Democrats blasted President Donald Trump this week over new asylum regulations enacted in response to the growing humanitarian crisis at the southern border.
House Speaker Nancy Pelosi (D-Calif.) called the regulations — which require migrants to claim asylum in the first safe country to which they arrive, not the country of their preference — “illegal” and “cruel.”
However, new video of former President Barack Obama from five years ago shows just how far Democrats’ goal posts have moved.
Speaking in 2014, Obama said that poverty and crime are not sufficient legal reasons for granting asylum.
“Under U.S. law, we admit a certain number of refugees from all around the world based on some fairly narrow criteria. And, typically, refugees status is not granted just based on economic need or because a family lives in a bad neighborhood, or poverty,” Obama said.
“It’s typically defined fairly narrowly,” he explained. “You have a state, for example, that was targeting a political activist and they need to get out of the country, for fear of prosecution or even death.”
“There may be some narrow circumstances in which there is a humanitarian or refugee status that a family might be eligible for,” Obama went on to say. “If that were the case, it would be better for them to be able to apply in country, rather than take a very dangerous journey all the way up to Texas to make those same claims.”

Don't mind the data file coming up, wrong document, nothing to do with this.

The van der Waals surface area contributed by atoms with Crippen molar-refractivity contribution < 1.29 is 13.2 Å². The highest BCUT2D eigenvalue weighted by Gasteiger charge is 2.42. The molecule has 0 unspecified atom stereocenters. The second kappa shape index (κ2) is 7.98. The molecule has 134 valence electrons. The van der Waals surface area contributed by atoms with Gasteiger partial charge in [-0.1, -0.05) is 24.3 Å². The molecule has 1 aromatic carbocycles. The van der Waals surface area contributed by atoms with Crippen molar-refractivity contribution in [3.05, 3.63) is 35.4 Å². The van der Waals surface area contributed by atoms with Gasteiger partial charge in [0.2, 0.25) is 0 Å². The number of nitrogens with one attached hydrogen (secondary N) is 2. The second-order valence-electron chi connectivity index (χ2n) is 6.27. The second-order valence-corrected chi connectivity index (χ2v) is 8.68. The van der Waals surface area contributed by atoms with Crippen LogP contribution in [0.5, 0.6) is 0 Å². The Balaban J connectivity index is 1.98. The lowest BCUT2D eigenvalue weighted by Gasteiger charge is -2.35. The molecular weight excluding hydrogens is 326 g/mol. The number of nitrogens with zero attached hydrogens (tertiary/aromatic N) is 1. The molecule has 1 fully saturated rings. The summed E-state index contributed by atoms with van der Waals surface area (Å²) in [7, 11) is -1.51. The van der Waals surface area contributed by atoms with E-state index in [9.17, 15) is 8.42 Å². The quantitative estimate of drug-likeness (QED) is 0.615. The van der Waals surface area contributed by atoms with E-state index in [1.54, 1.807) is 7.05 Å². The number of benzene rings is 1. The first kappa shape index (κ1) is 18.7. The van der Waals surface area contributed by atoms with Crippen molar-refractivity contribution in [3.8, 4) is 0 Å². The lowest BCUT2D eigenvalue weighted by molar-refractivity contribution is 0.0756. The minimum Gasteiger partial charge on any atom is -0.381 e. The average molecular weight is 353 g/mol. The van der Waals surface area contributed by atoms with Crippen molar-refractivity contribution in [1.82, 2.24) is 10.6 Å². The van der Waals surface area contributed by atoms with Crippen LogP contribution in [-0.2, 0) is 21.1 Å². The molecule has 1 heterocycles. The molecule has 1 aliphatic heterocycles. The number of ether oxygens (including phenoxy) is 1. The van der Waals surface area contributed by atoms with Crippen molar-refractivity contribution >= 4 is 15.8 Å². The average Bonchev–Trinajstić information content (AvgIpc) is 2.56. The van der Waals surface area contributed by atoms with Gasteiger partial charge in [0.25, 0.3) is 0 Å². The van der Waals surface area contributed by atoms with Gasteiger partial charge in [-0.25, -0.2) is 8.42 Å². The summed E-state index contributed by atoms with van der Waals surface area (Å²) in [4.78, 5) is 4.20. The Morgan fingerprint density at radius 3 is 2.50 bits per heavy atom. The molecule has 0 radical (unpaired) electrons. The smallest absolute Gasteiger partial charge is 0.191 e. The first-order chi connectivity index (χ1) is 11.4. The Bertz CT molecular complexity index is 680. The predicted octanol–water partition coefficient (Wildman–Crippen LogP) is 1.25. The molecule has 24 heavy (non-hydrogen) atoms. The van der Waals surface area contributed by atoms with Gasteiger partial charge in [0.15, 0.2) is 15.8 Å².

However, Obama was clear that the American asylum-request pipeline is not suited to handle a large-scale humanitarian asylum crisis.
“I think it’s important to recognize that would not necessarily accommodate a large number of additional migrants,” Obama emphasized.
— Tom Elliott (@tomselliott) July 15, 2019
Obama’s comments followed a meeting at the White House with Honduran President Juan Orlando Hernandez, then-Guatemalan President Otto Perez Molina, and then-El Salvadorian President Salvador Sanchez Ceren.
Obama had met with his three counterparts to discuss what was at the time an ongoing migrant crisis impacting Central America, Mexico, and the U.S. That crisis is most notable for the surge of unaccompanied migrant children that overwhelmed U.S. immigration resources.